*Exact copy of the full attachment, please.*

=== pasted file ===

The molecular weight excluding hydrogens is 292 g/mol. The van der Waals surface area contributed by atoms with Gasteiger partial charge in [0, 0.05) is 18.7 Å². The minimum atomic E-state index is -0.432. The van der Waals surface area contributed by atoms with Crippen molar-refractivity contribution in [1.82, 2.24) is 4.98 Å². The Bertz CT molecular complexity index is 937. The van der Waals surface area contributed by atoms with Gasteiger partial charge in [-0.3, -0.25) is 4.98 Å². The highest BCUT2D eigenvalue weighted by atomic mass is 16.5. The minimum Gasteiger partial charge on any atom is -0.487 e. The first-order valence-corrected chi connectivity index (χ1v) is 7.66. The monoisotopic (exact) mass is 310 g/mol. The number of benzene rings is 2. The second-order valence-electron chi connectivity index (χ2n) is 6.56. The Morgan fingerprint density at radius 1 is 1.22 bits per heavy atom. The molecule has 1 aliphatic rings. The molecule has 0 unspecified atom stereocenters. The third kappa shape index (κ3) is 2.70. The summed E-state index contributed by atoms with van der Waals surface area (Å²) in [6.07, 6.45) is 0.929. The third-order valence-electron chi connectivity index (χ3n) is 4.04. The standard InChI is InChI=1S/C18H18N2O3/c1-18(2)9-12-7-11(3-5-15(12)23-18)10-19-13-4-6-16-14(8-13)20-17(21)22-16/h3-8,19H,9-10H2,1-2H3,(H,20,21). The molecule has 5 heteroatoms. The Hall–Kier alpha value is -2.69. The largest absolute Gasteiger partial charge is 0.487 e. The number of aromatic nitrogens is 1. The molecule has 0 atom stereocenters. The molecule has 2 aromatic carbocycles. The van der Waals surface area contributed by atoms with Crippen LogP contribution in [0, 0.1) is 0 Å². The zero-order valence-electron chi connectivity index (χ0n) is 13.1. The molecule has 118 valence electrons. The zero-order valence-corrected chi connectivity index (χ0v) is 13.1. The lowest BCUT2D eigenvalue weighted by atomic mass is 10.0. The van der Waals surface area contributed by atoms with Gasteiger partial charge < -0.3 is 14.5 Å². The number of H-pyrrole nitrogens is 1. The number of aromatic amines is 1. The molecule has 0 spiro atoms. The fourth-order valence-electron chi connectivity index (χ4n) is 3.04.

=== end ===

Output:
The molecular weight excluding hydrogens is 292 g/mol. The van der Waals surface area contributed by atoms with Gasteiger partial charge in [0, 0.05) is 18.7 Å². The minimum atomic E-state index is -0.432. The van der Waals surface area contributed by atoms with Crippen molar-refractivity contribution in [1.82, 2.24) is 4.98 Å². The Bertz CT molecular complexity index is 937. The van der Waals surface area contributed by atoms with Gasteiger partial charge in [-0.3, -0.25) is 4.98 Å². The highest BCUT2D eigenvalue weighted by atomic mass is 16.5. The minimum Gasteiger partial charge on any atom is -0.487 e. The first-order valence-corrected chi connectivity index (χ1v) is 7.66. The monoisotopic (exact) mass is 310 g/mol. The number of benzene rings is 2. The second-order valence-electron chi connectivity index (χ2n) is 6.56. The Morgan fingerprint density at radius 1 is 1.22 bits per heavy atom. The molecule has 1 aliphatic rings. The molecule has 0 unspecified atom stereocenters. The third kappa shape index (κ3) is 2.70. The summed E-state index contributed by atoms with van der Waals surface area (Å²) in [6.07, 6.45) is 0.929. The third-order valence-electron chi connectivity index (χ3n) is 4.04. The standard InChI is InChI=1S/C18H18N2O3/c1-18(2)9-12-7-11(3-5-15(12)23-18)10-19-13-4-6-16-14(8-13)20-17(21)22-16/h3-8,19H,9-10H2,1-2H3,(H,20,21). The molecule has 5 heteroatoms. The Hall–Kier alpha value is -2.69. The largest absolute Gasteiger partial charge is 0.487 e. The number of aromatic nitrogens is 1. The molecule has 0 atom stereocenters. The molecule has 2 aromatic carbocycles. The van der Waals surface area contributed by atoms with Crippen LogP contribution in [0, 0.1) is 0 Å². The zero-order valence-electron chi connectivity index (χ0n) is 13.1. The molecule has 118 valence electrons. The zero-order valence-corrected chi connectivity index (χ0v) is 13.1. The lowest BCUT2D eigenvalue weighted by atomic mass is 10.0. The van der Waals surface area contributed by atoms with Gasteiger partial charge < -0.3 is 14.5 Å². The number of H-pyrrole nitrogens is 1. The number of aromatic amines is 1. The molecule has 0 spiro atoms. The fourth-order valence-electron chi connectivity index (χ4n) is 3.04.